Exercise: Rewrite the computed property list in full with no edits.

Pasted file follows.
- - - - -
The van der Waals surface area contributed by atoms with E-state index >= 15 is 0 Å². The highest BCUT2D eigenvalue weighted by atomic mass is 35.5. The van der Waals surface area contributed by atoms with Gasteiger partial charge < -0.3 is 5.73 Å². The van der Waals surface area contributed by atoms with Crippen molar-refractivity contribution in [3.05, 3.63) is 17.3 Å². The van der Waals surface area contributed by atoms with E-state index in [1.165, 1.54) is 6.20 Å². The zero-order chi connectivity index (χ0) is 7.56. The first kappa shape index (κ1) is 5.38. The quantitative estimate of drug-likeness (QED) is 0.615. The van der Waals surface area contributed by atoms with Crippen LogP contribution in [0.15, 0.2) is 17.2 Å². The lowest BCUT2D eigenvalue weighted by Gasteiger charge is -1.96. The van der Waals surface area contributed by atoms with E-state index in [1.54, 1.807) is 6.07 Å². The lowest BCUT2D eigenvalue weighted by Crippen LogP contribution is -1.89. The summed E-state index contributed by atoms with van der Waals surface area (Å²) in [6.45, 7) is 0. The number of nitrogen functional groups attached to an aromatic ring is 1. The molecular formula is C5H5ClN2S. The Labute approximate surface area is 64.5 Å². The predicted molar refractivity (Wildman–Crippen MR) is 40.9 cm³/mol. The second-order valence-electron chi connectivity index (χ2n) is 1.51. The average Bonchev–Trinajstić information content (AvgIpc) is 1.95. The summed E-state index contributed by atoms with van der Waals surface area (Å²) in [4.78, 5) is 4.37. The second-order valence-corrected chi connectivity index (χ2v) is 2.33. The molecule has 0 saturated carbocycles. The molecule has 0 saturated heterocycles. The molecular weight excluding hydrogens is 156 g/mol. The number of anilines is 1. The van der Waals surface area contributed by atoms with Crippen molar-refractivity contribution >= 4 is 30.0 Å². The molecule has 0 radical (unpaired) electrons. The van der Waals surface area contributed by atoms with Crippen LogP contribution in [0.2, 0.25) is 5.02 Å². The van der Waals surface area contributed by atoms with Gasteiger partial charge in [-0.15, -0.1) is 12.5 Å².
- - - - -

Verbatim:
The van der Waals surface area contributed by atoms with E-state index >= 15 is 0 Å². The highest BCUT2D eigenvalue weighted by atomic mass is 35.5. The van der Waals surface area contributed by atoms with Gasteiger partial charge < -0.3 is 5.73 Å². The van der Waals surface area contributed by atoms with Crippen molar-refractivity contribution in [3.05, 3.63) is 17.3 Å². The van der Waals surface area contributed by atoms with E-state index in [1.165, 1.54) is 6.20 Å². The zero-order chi connectivity index (χ0) is 7.56. The first kappa shape index (κ1) is 5.38. The quantitative estimate of drug-likeness (QED) is 0.615. The van der Waals surface area contributed by atoms with Crippen LogP contribution in [0.15, 0.2) is 17.2 Å². The lowest BCUT2D eigenvalue weighted by Gasteiger charge is -1.96. The van der Waals surface area contributed by atoms with E-state index in [1.54, 1.807) is 6.07 Å². The lowest BCUT2D eigenvalue weighted by Crippen LogP contribution is -1.89. The summed E-state index contributed by atoms with van der Waals surface area (Å²) in [6.45, 7) is 0. The number of nitrogen functional groups attached to an aromatic ring is 1. The molecular formula is C5H5ClN2S. The Labute approximate surface area is 64.5 Å². The predicted molar refractivity (Wildman–Crippen MR) is 40.9 cm³/mol. The second-order valence-electron chi connectivity index (χ2n) is 1.51. The average Bonchev–Trinajstić information content (AvgIpc) is 1.95. The summed E-state index contributed by atoms with van der Waals surface area (Å²) in [4.78, 5) is 4.37. The second-order valence-corrected chi connectivity index (χ2v) is 2.33. The molecule has 0 saturated carbocycles. The molecule has 0 saturated heterocycles. The molecular weight excluding hydrogens is 156 g/mol. The number of anilines is 1. The van der Waals surface area contributed by atoms with Crippen molar-refractivity contribution >= 4 is 30.0 Å². The molecule has 0 radical (unpaired) electrons. The van der Waals surface area contributed by atoms with Crippen LogP contribution in [0.2, 0.25) is 5.02 Å². The van der Waals surface area contributed by atoms with Gasteiger partial charge in [-0.15, -0.1) is 12.5 Å².